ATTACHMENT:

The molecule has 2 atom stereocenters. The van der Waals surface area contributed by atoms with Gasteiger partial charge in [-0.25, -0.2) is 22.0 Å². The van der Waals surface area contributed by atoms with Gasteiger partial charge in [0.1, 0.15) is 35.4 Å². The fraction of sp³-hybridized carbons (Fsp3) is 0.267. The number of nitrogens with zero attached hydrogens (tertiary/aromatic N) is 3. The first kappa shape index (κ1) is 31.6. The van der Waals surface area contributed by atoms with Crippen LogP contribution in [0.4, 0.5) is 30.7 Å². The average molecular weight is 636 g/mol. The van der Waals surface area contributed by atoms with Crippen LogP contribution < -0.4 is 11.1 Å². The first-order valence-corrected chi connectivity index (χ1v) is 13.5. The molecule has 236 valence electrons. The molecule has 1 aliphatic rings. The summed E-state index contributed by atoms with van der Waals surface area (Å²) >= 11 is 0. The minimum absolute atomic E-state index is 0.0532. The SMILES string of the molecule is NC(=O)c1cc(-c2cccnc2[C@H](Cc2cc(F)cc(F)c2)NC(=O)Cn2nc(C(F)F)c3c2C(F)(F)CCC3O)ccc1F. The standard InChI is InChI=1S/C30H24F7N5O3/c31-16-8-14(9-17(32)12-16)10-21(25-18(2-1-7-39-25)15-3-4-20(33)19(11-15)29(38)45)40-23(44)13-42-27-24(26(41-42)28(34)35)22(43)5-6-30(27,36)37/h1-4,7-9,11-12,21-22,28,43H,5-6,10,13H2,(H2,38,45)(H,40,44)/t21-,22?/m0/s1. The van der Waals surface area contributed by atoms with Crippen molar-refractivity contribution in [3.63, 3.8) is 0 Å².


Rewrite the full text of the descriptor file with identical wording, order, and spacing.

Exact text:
The molecule has 2 atom stereocenters. The van der Waals surface area contributed by atoms with Gasteiger partial charge in [-0.25, -0.2) is 22.0 Å². The van der Waals surface area contributed by atoms with Gasteiger partial charge in [0.1, 0.15) is 35.4 Å². The fraction of sp³-hybridized carbons (Fsp3) is 0.267. The number of nitrogens with zero attached hydrogens (tertiary/aromatic N) is 3. The first kappa shape index (κ1) is 31.6. The van der Waals surface area contributed by atoms with Crippen LogP contribution in [0.4, 0.5) is 30.7 Å². The average molecular weight is 636 g/mol. The van der Waals surface area contributed by atoms with Crippen LogP contribution < -0.4 is 11.1 Å². The first-order valence-corrected chi connectivity index (χ1v) is 13.5. The molecule has 236 valence electrons. The molecule has 1 aliphatic rings. The summed E-state index contributed by atoms with van der Waals surface area (Å²) >= 11 is 0. The minimum absolute atomic E-state index is 0.0532. The SMILES string of the molecule is NC(=O)c1cc(-c2cccnc2[C@H](Cc2cc(F)cc(F)c2)NC(=O)Cn2nc(C(F)F)c3c2C(F)(F)CCC3O)ccc1F. The standard InChI is InChI=1S/C30H24F7N5O3/c31-16-8-14(9-17(32)12-16)10-21(25-18(2-1-7-39-25)15-3-4-20(33)19(11-15)29(38)45)40-23(44)13-42-27-24(26(41-42)28(34)35)22(43)5-6-30(27,36)37/h1-4,7-9,11-12,21-22,28,43H,5-6,10,13H2,(H2,38,45)(H,40,44)/t21-,22?/m0/s1. The van der Waals surface area contributed by atoms with Crippen molar-refractivity contribution in [3.63, 3.8) is 0 Å².